Lieutenant Colonel John McCrae (November 30, 1872 – January 28, 1918) was a Canadian poet and soldier in World War I who is best known for writing the poem "In Flanders Fields" after seeing the death of his friend the day before.
|Born||November 30, 1872|
Guelph, Ontario, Canada
|Died||January 28, 1918 (aged 45)|
|Occupation||Poet • physician • author • Lieutenant Colonel of the Canadian Expeditionary Force|
|Known for||Author of "In Flanders Fields"|
In Flanders fields the poppies blow
Between the crosses, row on row,
That mark our place; and in the sky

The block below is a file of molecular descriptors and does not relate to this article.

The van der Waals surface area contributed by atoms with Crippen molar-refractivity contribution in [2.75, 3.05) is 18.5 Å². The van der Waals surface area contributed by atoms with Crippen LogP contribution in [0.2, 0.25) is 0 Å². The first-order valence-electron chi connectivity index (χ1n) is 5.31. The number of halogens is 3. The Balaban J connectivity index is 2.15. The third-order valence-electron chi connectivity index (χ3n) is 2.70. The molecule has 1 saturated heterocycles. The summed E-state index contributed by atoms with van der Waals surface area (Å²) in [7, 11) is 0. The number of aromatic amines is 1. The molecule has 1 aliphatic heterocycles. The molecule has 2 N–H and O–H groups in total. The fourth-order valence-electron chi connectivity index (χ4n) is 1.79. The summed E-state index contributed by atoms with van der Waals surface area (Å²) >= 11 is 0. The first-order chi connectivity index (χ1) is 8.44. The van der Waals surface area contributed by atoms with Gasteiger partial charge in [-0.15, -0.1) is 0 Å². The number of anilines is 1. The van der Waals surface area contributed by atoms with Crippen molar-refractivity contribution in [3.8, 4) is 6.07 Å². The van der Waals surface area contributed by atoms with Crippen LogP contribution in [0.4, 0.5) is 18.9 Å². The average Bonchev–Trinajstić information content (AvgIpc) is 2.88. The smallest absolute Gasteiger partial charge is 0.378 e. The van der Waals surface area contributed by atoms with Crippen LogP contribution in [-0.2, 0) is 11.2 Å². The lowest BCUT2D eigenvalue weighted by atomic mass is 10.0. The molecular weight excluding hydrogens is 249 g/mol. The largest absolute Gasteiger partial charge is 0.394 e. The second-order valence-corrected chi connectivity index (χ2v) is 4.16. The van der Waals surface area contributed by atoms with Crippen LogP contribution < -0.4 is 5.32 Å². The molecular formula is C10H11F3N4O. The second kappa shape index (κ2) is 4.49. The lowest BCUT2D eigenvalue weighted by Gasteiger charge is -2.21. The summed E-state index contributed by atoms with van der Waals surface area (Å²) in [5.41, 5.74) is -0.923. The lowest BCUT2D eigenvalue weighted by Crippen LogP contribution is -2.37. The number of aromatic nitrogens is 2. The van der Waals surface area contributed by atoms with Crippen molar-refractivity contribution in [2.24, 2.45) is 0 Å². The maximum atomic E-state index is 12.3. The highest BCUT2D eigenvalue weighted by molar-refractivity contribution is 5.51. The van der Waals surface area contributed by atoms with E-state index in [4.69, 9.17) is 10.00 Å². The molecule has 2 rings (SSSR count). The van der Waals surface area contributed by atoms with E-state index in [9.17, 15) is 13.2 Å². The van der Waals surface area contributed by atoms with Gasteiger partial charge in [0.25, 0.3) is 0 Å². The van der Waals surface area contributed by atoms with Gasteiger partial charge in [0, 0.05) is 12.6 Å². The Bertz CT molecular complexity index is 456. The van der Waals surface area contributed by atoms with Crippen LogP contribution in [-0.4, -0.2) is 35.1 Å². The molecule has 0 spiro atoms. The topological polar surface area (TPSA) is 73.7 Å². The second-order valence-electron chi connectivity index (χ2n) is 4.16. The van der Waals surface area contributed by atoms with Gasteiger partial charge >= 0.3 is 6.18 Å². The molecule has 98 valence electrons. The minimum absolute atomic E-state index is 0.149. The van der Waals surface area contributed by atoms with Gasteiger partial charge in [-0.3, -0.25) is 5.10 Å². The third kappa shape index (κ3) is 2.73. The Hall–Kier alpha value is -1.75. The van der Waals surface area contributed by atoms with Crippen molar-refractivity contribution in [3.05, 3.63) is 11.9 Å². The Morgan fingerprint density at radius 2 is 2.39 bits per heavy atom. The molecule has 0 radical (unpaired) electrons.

The larks, still bravely singing, fly
Scarce heard amid the guns below.
We are the dead. short days ago
We lived, felt dawn, saw sunset glow,
Loved, and were loved, and now we lie
In Flanders fields.
Take up our quarrel with the foe:
To you from failing hands we throw
The torch; be yours to hold it high.
If ye break faith with us who die
We shall not sleep, though poppies grow
In Flanders fields.— Lt.-Col. John McCrae (1872–1918)